Joe Portlock, LAT Images / FIA F3 Championship

The early stages of the race were made tricky as light rain fell on some parts of the circuit, while the rest remained dry.

On lap 2 Bent Viscaal put his HWA into the wall at Turn 5, bringing out the Virtual Safety Car. Devlin DeFrancesco and Felipe Drugovich took advantage of the situation to gamble on a switch to wet tyres, although they were the only drivers to do so.

The VSC was withdrawn on lap 3, but on the following lap the full safety car was deployed when Leong Hon Chio, making his series debut with Jenzer, crashed out as well. The safety car remained out for two laps, during which the rain stopped and DeFrancesco and Drugovich both pitted again to switch back to slicks.

Carl Bingham, LAT Images / FIA F3 Championship

Armstrong managed the restart on lap 6 well to pull away from the field, although Shwartzman behind was caught by Kari and demoted to third place. Meanwhile, further back in the top ten Juri Vips hit the rear of Lundgaard while trying to position himself for an overtake, spinning the ART out of the points and earning himself a 10-second time penalty.

Once clear of Shwartzman, Kari set the fastest lap to close up to the back of Armstrong. On lap 9, the Finnish driver then went around the outside of Armstrong into Turn 13 to take the lead.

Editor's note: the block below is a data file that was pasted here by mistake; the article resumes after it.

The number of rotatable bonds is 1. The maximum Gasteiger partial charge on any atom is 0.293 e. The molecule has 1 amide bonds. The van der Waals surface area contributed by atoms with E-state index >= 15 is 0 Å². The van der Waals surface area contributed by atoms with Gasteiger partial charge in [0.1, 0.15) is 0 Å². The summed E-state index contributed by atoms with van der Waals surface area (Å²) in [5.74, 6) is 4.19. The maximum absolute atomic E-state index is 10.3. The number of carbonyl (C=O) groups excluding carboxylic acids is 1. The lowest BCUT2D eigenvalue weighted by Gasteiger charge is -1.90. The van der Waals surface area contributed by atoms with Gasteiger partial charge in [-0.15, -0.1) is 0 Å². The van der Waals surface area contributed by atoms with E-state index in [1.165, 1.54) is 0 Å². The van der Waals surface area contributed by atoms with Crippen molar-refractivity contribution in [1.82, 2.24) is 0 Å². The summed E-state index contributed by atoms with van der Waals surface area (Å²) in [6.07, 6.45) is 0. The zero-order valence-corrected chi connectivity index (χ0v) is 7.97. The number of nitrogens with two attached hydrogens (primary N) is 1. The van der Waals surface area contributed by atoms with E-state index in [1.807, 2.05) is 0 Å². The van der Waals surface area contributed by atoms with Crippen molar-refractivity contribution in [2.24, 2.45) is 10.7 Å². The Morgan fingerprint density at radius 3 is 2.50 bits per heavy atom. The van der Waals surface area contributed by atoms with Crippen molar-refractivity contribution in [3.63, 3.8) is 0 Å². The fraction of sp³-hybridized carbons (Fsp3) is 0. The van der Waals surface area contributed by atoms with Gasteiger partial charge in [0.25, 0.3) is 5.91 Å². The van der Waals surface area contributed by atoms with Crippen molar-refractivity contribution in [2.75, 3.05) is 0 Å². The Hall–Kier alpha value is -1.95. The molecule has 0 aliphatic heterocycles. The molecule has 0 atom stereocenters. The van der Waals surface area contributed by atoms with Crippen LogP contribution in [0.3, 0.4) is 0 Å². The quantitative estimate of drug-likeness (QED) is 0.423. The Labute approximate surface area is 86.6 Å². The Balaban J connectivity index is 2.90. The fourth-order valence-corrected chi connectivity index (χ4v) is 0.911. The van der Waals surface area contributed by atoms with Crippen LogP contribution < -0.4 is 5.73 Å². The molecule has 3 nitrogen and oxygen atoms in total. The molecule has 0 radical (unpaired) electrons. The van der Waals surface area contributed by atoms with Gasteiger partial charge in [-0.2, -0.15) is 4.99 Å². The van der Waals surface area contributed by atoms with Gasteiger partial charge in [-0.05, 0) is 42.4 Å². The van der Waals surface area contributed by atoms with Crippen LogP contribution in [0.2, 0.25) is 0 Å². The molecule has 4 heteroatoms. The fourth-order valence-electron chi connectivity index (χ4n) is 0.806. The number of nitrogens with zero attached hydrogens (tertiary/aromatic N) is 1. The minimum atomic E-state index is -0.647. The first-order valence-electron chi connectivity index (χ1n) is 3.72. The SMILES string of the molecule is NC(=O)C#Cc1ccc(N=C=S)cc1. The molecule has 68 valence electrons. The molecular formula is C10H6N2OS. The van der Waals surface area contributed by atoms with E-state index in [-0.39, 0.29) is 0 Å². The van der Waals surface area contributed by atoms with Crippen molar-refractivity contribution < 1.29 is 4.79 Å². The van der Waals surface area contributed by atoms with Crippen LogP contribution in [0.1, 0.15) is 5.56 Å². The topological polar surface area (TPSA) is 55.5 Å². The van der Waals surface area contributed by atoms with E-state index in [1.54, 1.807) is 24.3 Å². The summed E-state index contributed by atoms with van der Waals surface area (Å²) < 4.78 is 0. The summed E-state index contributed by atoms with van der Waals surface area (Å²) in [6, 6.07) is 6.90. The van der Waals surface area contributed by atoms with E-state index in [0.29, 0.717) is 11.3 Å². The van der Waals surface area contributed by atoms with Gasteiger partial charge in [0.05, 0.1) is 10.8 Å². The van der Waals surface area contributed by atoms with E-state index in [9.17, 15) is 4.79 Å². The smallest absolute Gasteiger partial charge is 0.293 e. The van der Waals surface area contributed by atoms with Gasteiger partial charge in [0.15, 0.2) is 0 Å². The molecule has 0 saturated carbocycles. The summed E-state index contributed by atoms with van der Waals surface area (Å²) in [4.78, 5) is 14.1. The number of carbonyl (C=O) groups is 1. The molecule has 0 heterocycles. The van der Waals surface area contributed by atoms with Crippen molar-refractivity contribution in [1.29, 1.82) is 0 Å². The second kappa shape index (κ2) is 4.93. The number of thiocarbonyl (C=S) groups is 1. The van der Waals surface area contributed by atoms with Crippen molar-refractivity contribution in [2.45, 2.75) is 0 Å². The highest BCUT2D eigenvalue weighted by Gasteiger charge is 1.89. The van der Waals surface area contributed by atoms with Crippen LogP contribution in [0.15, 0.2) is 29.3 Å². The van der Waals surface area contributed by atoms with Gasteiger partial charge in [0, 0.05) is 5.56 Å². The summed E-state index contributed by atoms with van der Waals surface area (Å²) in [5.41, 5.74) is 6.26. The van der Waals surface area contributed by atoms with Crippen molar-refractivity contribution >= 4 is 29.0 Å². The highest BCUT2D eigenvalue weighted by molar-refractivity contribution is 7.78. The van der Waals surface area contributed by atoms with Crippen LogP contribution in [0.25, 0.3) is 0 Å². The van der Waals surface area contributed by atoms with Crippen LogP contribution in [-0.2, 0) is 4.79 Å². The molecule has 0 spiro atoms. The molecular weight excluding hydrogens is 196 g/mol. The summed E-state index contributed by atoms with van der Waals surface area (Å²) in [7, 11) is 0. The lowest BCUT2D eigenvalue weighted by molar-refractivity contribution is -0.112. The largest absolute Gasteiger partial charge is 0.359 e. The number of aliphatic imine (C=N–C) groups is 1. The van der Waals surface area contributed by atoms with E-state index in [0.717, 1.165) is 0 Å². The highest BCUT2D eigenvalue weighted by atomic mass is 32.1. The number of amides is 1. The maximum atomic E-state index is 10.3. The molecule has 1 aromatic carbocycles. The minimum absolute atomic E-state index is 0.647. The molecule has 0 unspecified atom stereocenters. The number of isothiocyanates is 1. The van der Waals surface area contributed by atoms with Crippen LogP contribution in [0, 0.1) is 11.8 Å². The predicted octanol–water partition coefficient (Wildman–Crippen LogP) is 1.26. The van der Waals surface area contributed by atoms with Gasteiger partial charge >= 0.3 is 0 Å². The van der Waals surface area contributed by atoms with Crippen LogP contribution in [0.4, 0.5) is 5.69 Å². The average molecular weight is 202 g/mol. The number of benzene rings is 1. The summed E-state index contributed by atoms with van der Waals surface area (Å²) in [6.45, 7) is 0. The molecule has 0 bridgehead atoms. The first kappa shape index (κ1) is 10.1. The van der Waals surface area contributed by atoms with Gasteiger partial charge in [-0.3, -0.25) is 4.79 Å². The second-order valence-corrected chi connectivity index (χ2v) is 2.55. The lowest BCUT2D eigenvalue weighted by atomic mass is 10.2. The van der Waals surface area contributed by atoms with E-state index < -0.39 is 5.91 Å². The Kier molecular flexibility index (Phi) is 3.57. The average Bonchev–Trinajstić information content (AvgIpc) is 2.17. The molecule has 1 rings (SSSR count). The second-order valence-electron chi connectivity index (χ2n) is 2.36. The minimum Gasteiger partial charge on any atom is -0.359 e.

Armstrong continued fighting back against Kari over the following lap, but on lap 11 Kari’s lead seemed to be secured when Armstrong went deep into Turn 2 trying to retake first and instead dropped to fourth behind Shwartzman and Pulcini.

However, Kari’s time in front didn’t last long, and on lap 13 he was passed by championship leader Shwartzman into Turn 2.

One lap later Armstrong got back into the podium positions after passing Pulcini for third, then managed to work his way back past Kari for second on lap 17.

Carl Bingham, LAT Images / FIA F3 Championship

With four laps remaining Shwartzman looked to have enough of a buffer to keep ahead of Armstrong, and wrap up the championship with a home race victory. But Armstrong quickly settled into a rhythm and closed steadily up to the back of his teammate.